Uber says it has reached settlements with a large majority of the 60.000 drivers in the United States who filed arbitration demands over their employment status.
Drivers and Uber disputed whether they should be considered employees of the company or independent contractors.
Their classification as independent contractors means drivers aren’t entitled to rights employees receive, including a minimum wage, sick leave, or overtime. They’re also not reimbursed for on-the-job expenses such as fuel.
Although Uber did not provide details of the settlement, the company said it continues to believe its drivers are independent contractors, not employees. And it claimed in its IPO paperwork that classifying drivers as employees instead of contractors would adversely affect its business.
The company argues that drivers decide on their own when they want to work for the company and they can work for competitors such as Lyft in addition to Uber.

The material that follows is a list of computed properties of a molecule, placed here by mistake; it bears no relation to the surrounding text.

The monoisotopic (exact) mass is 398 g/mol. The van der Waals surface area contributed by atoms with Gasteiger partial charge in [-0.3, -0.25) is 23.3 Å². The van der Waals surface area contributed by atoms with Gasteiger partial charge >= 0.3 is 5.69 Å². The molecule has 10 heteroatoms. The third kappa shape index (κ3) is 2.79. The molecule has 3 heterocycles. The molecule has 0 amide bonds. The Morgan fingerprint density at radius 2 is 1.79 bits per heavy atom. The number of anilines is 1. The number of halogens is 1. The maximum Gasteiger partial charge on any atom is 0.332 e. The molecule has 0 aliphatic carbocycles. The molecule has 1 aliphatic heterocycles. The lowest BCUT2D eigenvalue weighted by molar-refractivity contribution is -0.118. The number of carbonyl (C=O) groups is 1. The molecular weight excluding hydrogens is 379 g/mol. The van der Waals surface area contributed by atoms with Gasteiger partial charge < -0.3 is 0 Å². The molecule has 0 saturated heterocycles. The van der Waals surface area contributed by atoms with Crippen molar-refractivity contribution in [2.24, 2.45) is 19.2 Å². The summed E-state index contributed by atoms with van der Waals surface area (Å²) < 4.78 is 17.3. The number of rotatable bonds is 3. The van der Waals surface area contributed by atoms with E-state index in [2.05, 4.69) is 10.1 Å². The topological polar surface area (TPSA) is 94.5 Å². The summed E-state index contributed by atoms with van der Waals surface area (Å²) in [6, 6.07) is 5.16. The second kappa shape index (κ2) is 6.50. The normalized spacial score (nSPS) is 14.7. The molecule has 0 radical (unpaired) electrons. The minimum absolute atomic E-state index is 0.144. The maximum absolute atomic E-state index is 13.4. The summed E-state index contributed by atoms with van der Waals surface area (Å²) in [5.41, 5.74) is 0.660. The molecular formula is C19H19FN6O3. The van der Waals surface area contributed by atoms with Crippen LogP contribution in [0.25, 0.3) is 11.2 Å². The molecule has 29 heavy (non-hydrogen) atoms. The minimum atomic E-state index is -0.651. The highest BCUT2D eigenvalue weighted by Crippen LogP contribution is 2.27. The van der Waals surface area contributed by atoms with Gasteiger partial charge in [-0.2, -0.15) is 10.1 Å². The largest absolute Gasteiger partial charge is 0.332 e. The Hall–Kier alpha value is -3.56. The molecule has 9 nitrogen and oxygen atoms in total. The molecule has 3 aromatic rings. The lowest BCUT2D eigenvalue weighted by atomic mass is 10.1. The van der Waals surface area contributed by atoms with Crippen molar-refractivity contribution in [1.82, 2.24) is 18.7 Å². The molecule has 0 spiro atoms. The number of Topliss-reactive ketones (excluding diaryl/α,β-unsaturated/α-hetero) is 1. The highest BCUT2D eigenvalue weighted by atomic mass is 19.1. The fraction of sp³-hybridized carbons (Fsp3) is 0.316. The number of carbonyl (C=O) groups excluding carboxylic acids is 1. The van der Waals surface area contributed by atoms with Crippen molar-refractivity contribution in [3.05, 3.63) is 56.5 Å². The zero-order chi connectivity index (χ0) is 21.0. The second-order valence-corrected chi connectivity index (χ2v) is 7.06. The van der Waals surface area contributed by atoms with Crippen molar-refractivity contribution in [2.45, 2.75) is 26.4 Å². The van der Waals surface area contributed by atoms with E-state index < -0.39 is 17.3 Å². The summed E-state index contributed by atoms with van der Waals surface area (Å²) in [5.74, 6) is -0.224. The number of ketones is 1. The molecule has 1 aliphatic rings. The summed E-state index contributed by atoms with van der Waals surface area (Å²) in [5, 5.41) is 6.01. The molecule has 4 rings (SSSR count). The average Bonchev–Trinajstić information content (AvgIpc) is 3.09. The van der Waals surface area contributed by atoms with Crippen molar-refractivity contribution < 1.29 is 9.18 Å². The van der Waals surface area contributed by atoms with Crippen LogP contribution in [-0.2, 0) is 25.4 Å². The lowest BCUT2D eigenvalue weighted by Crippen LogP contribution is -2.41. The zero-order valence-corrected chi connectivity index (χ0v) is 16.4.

Tension between Uber and its drivers has been rising during the past years
Uber disclosed the settlement in a regulatory filing with the Securities and Exchange Commission Thursday just ahead of its initial public offering. Uber said the settlement will cost it between $146 million and $170 million. It had already set aside $132 million in anticipation of reaching a settlement.
It’s not the first time the company paid a large sum to drivers over the same classification dispute. The company owed $20 million in a settlement with thousands of drivers in Massachusetts and California earlier this year.
Tension with its drivers has hung over Uber for years. On Wednesday, Uber and Lyft drivers staged a strike ahead of the IPO. They are seeking livable incomes, job security and regulated fares among other demands.
The company probably wants to put as much of the issue to rest as it can before its public debut on the stock market Friday. Uber had previously mentioned that more than 60,000 drivers in the United States have filed claims challenging their status in its initial IPO registration with the SEC. It is unclear how many arbitration claims remain outstanding.
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